Mee-Ja Sula's life has come full circle like the yin-yang.
The 28-year old Army captain, Port Angeles High School graduate and former Sequim resident is stationed at Yongsan Army Garrison, in Seoul, South Korea, where she was born.
Sequim residents Monte Sula and Karen Sisk adopted her at age 3 from a Catholic orphanage.
However, "she wasn't very pretty," Sisk said.
A cooking accident, she and her adopted parents guess at the age of 1 or 11/2, left her missing much of her scalp and left ear and with severe burn marks from cooking oil.
"I thought for years my burn was from a house fire," she said.
Sula learned early in her school years about the stop, drop and roll technique and attributed her burns to not doing it when on fire. Later in life, she asked her parents about the incident.
"When I found out, it closed the door on me thinking about it," she said.
Throughout her childhood, Sula received skin grafts and reconstructive scalp surgery.
She briefly mentioned the idea of reconstructive ear surgery to her mother but seemed at peace with her looks.
"Twenty-five years is a long time to be used to it," she said.
Following her dream
She dreamed of becoming a veterinarian since she was a little girl.
Following graduation in 2003 from Whitman College in Walla Walla, she graduated from New York's Cornell University in 2007 with a veterinary pathology degree.
To keep her dream affordable, Sula joined the Army Reserves in 2005 for scholarship money.
"Her grandmother was scared she'd have her head shaved and carry a backpack," Sisk said.
"I always thought it'd be my son (Max) to go, not her."
Initially, Sula wasn't accepted into the Army's school program but she started vet school anyway.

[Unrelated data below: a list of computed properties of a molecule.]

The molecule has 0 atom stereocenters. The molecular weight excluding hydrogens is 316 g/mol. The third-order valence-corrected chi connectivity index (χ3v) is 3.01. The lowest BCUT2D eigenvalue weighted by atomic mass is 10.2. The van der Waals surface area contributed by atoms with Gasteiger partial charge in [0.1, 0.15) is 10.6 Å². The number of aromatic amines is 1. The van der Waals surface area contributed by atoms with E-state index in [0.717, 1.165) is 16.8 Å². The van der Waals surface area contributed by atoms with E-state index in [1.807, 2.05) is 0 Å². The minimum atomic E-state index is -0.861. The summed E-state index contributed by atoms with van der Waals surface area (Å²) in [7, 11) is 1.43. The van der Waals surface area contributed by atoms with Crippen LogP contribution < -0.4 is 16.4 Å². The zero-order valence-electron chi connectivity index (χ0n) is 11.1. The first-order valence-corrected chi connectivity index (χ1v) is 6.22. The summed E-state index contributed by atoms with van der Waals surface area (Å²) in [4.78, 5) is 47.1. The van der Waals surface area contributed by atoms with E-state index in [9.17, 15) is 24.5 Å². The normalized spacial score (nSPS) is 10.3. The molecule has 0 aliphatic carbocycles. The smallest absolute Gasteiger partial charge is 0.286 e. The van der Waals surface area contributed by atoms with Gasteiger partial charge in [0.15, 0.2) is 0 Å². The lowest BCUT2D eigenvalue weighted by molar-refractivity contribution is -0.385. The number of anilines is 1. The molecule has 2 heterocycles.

An opening allowed her to join shortly after entering school.
"It was rash, but where I'm at now, I have no regrets," she said.
Sula requested that her first assignment be in the Northwest.
The Army placed her at Fort Polk, La., instead, where she immediately became administrator for three veterinarian operations and 30 people.
"The level of responsibility is high for getting into a professional setting immediately after school," she said.
The Louisiana clinic cares for bomb detector and police dogs; food, water safety and invasive-threat sniffing dogs; and active military and retirees' animals. Fort Polk also keeps goats, chickens and other farm animals to introduce city-living soldiers to these animals before they serve in the Middle East.
"You'd be surprised how many soldiers have never seen animals from a farm," Sula said.
Meet Me-Ja Sula
Occupation: Army Capt.
Mee-Ja Sula, veterinarian
Favorite places in Sequim:
Sunny Farms Country Store and
Lost Mountain Lavender Farm
Favorite dogs: Australian shepherds, Dobermans and big dogs
Why she likes the Army:
"I love wearing the same thing
every day, and you can tell someone they are wrong."
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